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This eBook from the Gutenberg Project consists of approximately 214 pages of information about The Fashionable Adventures of Joshua Craig; a Novel.

“The President handed me that last night,” said Craig, when he saw that her glance was on the last line.  “And he told me he had decided to ask Stillwater to stay on.”

Margaret gave the clipping to Grant.  “Give it to him,” she said and started toward the house.

Craig sprang before her.  “Margaret,” he cried, “can you blame me?”

“No,” said she, and there was no pose in her manner now; it was sincerely human.  “I pity you.”  She waved him out of her path and, with head bent, he obeyed her.

The two men gazed after her.  Arkwright was first to speak:  “Well, you’ve got what you wanted.”

Craig slowly lifted his circled, bloodshot eyes to Arkwright.  “Yes,” said he hoarsely, “I’ve got what I wanted.”

“Not exactly in the way a gentleman would like to get it,” pursued Grant.  “But you don’t mind a trifle of that sort.”

“No,” said Craig, “I don’t mind a trifle of that sort.  ’Bounder Josh’—­that’s what they call me, isn’t it?”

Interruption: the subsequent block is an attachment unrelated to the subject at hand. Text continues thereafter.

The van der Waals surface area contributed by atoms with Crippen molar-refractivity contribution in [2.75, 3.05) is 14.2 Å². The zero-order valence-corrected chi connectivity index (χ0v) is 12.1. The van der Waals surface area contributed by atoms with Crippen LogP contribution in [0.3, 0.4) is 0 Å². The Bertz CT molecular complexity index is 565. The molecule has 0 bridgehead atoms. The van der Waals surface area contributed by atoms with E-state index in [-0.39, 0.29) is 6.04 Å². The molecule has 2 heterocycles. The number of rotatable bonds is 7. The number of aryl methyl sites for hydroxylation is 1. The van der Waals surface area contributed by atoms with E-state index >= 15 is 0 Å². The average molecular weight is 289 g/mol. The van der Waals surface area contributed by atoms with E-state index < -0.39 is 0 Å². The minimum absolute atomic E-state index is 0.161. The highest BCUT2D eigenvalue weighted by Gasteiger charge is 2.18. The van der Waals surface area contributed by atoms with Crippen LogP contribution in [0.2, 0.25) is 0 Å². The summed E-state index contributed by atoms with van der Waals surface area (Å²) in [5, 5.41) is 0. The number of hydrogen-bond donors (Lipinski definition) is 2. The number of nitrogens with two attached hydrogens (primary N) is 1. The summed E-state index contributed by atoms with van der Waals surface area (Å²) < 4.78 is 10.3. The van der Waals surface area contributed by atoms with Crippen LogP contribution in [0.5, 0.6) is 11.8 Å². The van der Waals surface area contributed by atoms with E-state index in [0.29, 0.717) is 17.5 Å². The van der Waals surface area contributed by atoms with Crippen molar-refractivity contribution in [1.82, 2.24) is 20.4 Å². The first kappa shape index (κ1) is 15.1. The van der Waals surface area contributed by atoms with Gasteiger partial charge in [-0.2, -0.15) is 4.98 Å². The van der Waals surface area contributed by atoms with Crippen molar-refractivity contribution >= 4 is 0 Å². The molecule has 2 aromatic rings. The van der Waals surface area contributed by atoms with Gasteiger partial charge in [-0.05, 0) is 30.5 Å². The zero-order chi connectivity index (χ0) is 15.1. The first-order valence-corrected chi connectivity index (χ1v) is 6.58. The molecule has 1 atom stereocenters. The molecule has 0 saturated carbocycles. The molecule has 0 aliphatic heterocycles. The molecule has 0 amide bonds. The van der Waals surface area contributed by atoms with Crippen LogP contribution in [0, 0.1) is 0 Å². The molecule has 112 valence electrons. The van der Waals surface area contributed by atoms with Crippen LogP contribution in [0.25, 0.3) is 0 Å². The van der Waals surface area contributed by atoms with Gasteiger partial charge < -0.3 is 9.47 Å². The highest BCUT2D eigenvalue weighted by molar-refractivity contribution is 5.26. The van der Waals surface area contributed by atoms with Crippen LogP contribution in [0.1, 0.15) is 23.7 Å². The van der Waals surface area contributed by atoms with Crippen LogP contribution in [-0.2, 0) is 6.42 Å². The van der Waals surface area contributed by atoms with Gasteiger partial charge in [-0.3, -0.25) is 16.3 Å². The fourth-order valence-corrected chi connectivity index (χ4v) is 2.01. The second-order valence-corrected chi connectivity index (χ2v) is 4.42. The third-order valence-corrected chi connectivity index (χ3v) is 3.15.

“When they’re frank they do.”

Craig drew a long breath, shook himself like a man gathering himself together after a stunning blow.  He reflected a moment.  “Come along, Grant.  I’m going back in your machine.”

“The driver’ll take you,” replied Arkwright stiffly.  “I prefer to walk.”

“Then we’ll walk back together.”

“We will not!” said Arkwright violently.  “And after this morning the less you say to me the better pleased I’ll be, and the less you’ll impose upon the obligation I’m under to you for having saved my life once.”

“You treacherous hound,” said Craig pleasantly.  “Where did you get the nerve to put on airs with me?  What would you have done to her in the same circumstances?  Why, you’d have sneaked and lied out of it.  And you dare to scorn me because I’ve been frank and direct!  Come!  I’ll give you another chance.  Will you take me back to town in your machine?”

A pause, Craig’s fierce gaze upon Grant, Grant’s upon the ground.  Then Grant mumbled surlily:  “Come on.”

When they were passing the front windows of the house Craig assumed that Margaret was hiding somewhere there, peering out at them.  But he was wrong.  She was in her room, was face down upon her bed, sobbing as if her first illusion had fallen, had dashed to pieces, crushing her heart under it.

CHAPTER XVII

A NIGHT MARCH

Arkwright saw no one but his valet-masseur for several days; on the left side of his throat the marks of Craig’s fingers showed even above the tallest of his extremely tall collars.  From the newspapers he gathered that Margaret had gone to New York on a shopping trip—­had gone for a stay of two or three weeks.  When the adventure in the garden was more than a week into the past, as he was coming home from a dinner toward midnight he jumped from his electric brougham into Craig’s arms.

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